IT morale drops to all-time low

Despite economic improvement, lack of job growth in the industry is dampening spirits.

Morale among IT workers has dipped to an all-time low, even though demand for certain skills is rising, according to a new study from Meta Group.

Seventy-two percent of the 650 organizations contacted by the research company said the continuing lack of job growth in the industry is dampening the spirits of IT staff. More than half of the companies said they lost staff this year.

Some of the companies are paying attention to retaining key performers, because doing so is less expensive than replacing staff. But the combination of fewer employees, fewer dollars for projects, and the perception that there is no need to focus on retention will not help productivity, the research company said.

Eighty-one percent of respondents, compared with 86 percent last year, said they hired staff this year. However, the overall loss of employees seems to be slowing, according to Meta Group.

The survey showed that skills in some areas, such as database management systems and Web infrastructure, are still hot this year, as companies continue to build internal IT infrastructure and feel the need for better management of the huge volumes of data they're accumulating. Also in demand are software development skills, in areas such as Oracle and Java application management and networking.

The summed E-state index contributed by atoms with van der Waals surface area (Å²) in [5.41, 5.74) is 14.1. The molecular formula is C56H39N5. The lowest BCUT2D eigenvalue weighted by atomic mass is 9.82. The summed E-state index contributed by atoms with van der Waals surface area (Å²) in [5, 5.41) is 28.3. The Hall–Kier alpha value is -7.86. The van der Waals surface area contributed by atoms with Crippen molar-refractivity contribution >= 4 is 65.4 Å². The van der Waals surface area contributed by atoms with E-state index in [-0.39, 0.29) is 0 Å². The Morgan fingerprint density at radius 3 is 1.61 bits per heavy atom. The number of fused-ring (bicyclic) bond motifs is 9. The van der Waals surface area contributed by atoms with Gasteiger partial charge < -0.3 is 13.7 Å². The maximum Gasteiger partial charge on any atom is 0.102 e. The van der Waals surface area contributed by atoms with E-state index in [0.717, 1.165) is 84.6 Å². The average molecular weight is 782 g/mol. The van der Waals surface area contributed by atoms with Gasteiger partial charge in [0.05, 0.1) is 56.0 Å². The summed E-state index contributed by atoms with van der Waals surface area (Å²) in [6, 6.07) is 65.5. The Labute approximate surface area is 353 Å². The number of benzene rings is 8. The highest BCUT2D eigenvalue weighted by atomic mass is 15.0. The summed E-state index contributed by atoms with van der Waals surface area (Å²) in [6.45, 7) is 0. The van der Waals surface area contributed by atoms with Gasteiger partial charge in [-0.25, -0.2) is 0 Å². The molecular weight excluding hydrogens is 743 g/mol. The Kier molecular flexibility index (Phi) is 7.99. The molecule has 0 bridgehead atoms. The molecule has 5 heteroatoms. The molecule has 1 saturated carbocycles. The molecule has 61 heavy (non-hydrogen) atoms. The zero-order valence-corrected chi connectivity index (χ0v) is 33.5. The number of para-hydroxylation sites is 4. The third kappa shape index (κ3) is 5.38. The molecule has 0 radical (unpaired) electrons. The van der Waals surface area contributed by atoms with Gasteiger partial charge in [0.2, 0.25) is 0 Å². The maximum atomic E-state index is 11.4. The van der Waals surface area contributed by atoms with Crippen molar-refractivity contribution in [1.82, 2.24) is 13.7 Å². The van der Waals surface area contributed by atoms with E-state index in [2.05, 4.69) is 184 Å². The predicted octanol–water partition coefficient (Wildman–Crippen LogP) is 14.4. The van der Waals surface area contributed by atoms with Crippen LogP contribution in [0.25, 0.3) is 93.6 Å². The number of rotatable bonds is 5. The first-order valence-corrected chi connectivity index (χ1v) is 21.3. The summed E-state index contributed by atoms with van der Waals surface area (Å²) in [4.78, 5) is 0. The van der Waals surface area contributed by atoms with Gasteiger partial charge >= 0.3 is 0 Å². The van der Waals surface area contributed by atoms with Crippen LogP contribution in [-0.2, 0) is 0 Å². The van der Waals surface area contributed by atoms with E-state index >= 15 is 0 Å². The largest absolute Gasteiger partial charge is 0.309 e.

The fact that the skill sets being favored now are the same as in recent years, according to Meta Group, indicates that enough is not being done to develop these abilities.

The survey did find that IT workers' salaries are at least 20 percent higher than their non-IT counterparts'. The research company attributed this in part to three factors: Companies are willing to pay more to retain key contributors; there is a strong market for experienced individuals with critical skills; and the job market is looking up.

Companies are continuing to turn to offshore outsourcing, because it offers substantial savings on labor, with average salaries that are up to 60 percent less than in the domestic market. But hurdles such as language barriers and cultural and political differences will prevent a major increase in the use of offshore labor, even if it makes steady progress, Meta Group said.

For 55 percent of respondents, India is expected to be the major outsourcing destination for the next three to five years. But China?s ever-lower cost of labor will become more attractive in the near future, Meta Group said, because the communist country is beginning to relax its difficult, bureaucratic environment.

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